It’s not as if diabetes, particularly the type 2 kind, strikes overnight. One in every five diabetics in the world is Indian. The build-up to diabetes is called the pre-diabetic period and lasts anywhere from five to 10 years. Diabetes is primarily a condition of elevated blood glucose levels, and unmanaged diabetes has a way of leading to heart disease, neuropathy (nerve damage), nephropathy (kidney damage), and retinopathy (damage to the retina of the eye). This happens essentially because elevated blood glucose levels act like a rusting mechanism for body organs and tissues. Once diabetes strikes, then it is a lifelong condition and the only way to deal with it is to manage it with lifestyle changes and medication. This is why understanding and identifying the many symptoms of pre-diabetes, like apple-shaped bodies, hair loss, patchy and darkened skin, acne, elevated blood pressure, is without doubt the best way to nip diabetes in the bud and stay away from it. Heredity also plays an important role in the spread of diabetes and with Indians leading the diabetes risk list, quickly acting on the tell-tale signs of pre-diabetes is a proactive approach to dealing with this lifestyle- related disease.

Time to change: Sedentary lifestyle can lead to early onset of diabetes.

All of this leads to weight accumulation and a change in people’s shapes, sizes and even affects their metabolisms. Men and women can go from lean to fat and apple-shaped, experience constant hunger and lethargy and this pre-diabetic stage sets them up for eventually becoming diabetic. The good news is that by changing and sustaining a healthy lifestyle, one can easily prevent the pre-diabetes stage from reaching full-blown diabetes.

Some indications of pre-diabetes stage:

• Darkened area of skin folds and creases around the neck, armpits, knees and knuckles. This condition is called acanthosis nigricans.

• Skin tags (acrochordons), tiny bumps of skin that develop around the neck, armpits, face and other crevices of the body.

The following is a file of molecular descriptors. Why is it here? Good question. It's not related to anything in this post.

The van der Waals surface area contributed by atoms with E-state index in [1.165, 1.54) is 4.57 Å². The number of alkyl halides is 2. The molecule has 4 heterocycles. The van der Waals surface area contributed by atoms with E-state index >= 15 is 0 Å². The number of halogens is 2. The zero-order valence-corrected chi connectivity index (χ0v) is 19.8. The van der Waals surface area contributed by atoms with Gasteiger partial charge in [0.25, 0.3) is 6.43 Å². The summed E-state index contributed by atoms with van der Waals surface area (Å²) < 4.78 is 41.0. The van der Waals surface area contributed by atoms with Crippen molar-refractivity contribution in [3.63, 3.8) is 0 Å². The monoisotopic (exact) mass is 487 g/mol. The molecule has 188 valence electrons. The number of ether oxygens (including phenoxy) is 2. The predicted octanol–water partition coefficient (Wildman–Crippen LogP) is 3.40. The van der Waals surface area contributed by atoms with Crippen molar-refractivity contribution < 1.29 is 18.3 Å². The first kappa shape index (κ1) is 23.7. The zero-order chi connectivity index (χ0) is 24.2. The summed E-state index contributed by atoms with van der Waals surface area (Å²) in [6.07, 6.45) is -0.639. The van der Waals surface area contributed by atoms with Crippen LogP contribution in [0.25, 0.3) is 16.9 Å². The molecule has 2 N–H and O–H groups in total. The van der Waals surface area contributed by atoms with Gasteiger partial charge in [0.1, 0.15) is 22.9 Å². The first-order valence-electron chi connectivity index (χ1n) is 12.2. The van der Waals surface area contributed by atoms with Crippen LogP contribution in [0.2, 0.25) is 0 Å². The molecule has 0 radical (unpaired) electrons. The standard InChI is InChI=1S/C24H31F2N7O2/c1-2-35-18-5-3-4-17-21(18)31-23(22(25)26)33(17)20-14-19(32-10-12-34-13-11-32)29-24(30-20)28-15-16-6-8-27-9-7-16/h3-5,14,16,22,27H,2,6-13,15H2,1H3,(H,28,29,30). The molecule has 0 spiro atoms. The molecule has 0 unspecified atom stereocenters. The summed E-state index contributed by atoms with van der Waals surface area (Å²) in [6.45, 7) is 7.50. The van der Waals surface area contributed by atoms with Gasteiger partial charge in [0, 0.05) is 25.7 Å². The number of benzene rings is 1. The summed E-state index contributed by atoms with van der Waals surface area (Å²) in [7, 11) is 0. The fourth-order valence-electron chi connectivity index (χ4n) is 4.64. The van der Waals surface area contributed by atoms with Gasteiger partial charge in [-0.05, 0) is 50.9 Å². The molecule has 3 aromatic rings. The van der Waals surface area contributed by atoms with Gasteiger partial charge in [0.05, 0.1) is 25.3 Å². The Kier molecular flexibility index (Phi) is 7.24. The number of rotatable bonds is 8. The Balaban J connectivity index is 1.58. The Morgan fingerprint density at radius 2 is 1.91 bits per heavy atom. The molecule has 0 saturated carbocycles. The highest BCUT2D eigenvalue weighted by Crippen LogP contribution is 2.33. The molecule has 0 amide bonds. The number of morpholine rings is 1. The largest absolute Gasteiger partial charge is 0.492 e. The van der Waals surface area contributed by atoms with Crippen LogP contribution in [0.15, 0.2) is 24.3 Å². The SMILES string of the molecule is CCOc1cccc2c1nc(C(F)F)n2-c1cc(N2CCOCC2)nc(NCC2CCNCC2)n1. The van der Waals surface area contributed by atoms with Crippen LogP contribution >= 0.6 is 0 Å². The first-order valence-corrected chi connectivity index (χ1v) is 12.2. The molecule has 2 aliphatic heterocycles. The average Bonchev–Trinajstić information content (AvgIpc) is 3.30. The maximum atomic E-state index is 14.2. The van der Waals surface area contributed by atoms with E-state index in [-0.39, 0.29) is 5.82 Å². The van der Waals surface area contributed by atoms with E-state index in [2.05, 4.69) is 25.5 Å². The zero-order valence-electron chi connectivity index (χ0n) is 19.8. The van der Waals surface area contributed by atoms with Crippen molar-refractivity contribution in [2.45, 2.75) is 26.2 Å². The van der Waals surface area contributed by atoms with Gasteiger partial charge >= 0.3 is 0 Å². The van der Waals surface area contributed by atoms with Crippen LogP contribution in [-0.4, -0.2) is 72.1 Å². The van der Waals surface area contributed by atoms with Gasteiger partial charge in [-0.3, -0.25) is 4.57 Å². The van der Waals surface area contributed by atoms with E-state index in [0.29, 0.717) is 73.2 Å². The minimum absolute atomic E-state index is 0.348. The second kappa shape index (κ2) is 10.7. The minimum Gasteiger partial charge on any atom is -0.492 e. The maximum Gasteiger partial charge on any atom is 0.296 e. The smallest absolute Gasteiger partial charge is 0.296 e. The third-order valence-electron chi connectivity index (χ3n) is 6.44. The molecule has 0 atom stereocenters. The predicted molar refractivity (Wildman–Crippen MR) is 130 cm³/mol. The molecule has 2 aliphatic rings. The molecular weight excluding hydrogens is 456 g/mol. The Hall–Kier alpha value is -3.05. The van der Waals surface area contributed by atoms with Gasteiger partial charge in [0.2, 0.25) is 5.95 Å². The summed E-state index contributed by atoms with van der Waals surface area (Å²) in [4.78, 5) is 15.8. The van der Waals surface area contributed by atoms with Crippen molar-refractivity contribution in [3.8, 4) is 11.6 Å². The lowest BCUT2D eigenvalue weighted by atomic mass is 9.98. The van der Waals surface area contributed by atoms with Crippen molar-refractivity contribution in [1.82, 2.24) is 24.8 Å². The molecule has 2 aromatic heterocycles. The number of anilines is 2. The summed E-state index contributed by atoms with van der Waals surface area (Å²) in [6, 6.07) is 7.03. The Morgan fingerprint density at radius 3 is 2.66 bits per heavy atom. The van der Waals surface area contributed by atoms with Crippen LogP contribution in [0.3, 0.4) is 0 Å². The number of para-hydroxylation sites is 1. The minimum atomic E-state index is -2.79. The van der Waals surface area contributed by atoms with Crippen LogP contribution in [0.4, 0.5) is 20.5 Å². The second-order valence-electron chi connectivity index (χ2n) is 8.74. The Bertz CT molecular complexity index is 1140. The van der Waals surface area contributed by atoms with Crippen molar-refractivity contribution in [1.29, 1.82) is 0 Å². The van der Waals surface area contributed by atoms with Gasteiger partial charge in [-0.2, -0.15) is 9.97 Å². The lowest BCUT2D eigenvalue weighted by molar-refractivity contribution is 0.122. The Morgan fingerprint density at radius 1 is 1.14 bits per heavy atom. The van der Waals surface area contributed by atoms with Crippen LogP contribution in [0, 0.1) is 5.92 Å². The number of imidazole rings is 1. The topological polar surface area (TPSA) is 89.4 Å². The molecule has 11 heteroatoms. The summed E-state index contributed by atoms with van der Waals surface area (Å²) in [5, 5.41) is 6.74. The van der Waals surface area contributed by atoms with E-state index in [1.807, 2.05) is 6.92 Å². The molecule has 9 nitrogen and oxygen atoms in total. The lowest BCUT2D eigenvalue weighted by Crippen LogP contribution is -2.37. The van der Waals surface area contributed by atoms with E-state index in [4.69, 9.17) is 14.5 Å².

• A range of more than 5.7% to 6.4% on an Hb AIC blood test. This test provides an average of how well your blood glucose has been managed over a three-month period and is a good indicator of how healthy your lifestyle has been. More than 6.5% indicates diabetes and normal is less than 5.7%.

• A fasting blood glucose range that is more than 100mg/dl and less than 126mg/dl. Normal ranges are less than 100mg/dl, and more than 125mg/dl indicates diabetes. Impaired glucose tolerance (IGT), a two-hour oral glucose tolerance test can determine these levels.

• Experiencing any three of the following five symptoms: elevated blood pressure, elevated cholesterol, low HDL (good cholesterol levels), elevated blood glucose, a waist circumference of more than 35 inches for women and 40 inches for men.

• Other symptoms include weight gain, obesity, change in body shape, recurring skin and vaginal infections, constant hunger, hirsutism, and changes in menstrual cycles.

Looking to combat the onset of diabetes? Eat foods that are high in fibre: Have plenty of vegetables, replace junk food with nuts and seeds or fruit. Eat cucumber and carrots with yogurt-based dips. Ensure you stick to regular mealtimes and consume adequate proteins. Home-cooked food, made in olive or groundnut oil, is healthy. Work out at the gym thrice a week and walk or run or swim for three days in a week and chances are you will steer clear of diabetes.

Madhuri Ruia is a nutritionist and Pilates expert. She runs InteGym in Mumbai, which advocates workouts with healthy diets.

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